Three Tax Reforms to Encourage Modernization of the Manufacturing Sector

Modernizing Factories

Much of the equipment and production processes in America’s factories are decades old and not as efficient as modern equipment and processes in use by many of our international competitors. While some factories have been modernized, many have not. Modernizing America’s factories will allow them to better compete. Therefore I mean compete in world markets by improving product quality and reducing product costs, including savings through reduced energy use.

Modernization of our factories will build on several competitive advantages the U.S. now has—-low electric and natural gas prices (relative to the rest of the world) and lower labor costs due to higher productivity.

America’s factories

As we emerge from the Great Recession, many industrial firms have capital to invest. Yet a nudge from the tax code could spur substantial additional investments here in the U.S. Therefore, we suggest three possible tax policies that could spur investment. For that’s all in a new ACEEE working paper. The paper recognizes that any incentives need to be low cost because of concerns about the federal budget deficit and a desire by many tax reform proponents to reduce tax rates by reducing tax expenditures…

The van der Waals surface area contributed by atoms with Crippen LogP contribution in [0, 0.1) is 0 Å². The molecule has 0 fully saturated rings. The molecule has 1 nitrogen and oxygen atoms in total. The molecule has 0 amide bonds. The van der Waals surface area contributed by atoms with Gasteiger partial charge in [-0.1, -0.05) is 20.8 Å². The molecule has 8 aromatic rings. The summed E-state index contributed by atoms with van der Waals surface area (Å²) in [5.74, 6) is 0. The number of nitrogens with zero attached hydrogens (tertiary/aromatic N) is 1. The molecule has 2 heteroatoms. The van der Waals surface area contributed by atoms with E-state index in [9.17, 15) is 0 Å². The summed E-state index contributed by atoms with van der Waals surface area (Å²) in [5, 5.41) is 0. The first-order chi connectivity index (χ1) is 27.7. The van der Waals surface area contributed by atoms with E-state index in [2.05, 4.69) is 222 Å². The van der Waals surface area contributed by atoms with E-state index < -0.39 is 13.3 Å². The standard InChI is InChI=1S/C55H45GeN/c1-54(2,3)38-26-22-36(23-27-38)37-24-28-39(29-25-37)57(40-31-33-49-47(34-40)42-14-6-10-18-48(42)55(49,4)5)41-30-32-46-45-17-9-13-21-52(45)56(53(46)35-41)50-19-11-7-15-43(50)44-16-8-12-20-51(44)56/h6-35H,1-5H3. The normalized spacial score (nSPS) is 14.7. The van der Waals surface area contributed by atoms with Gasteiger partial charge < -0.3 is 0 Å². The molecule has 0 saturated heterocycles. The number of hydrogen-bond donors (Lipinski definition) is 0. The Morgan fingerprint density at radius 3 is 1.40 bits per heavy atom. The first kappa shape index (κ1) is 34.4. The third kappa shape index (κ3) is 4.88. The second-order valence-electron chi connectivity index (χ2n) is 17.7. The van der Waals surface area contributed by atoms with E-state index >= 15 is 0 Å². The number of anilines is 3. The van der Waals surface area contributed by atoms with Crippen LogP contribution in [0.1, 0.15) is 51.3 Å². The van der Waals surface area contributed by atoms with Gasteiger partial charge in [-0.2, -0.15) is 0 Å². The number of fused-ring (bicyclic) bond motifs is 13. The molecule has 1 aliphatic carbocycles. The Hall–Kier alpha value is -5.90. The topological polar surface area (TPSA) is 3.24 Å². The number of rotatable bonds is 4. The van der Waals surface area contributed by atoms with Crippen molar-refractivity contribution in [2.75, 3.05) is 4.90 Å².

RIT For Example

Yet seriously, as reported before, RIT did an energy efficient improvement on buildings. All for energy savings. Savings of more than 360,085 kilowatt hours annually. I mean that’s the equivalent to the amount of electricity consumed by approximately 50 single-family homes. Moreover it will be realized by the institution every year for years to come.

In addition and RIT demonstrated an exemplary commitment. One to obtaining LEED Platinum certification by combining energy efficiency and renewable energy resources. That one / two combo makes the building a model. A model for energy savings because it’s seriously  decreasing its use of fossil fuels.

So the building made better was The University Services Center. I mean it’s is a 54,000-square-foot, three-story office building. All to house student support and administrative services. The building also includes a 10,000-square-foot, single-story “innovation center”. One with an open floor plan. Most noteworthy to display RIT innovation projects

In conclusion and to read the working paper visit: https://aceee.org/white-paper/encouraging-modernization.

Finally and to continue reading the blog post summarizing the paper visit: http://aceee.org/blog/2012/12/three-tax-reforms-encourage-moderniza.

Source: American Council for an Energy-Efficient Economy: aceee.org.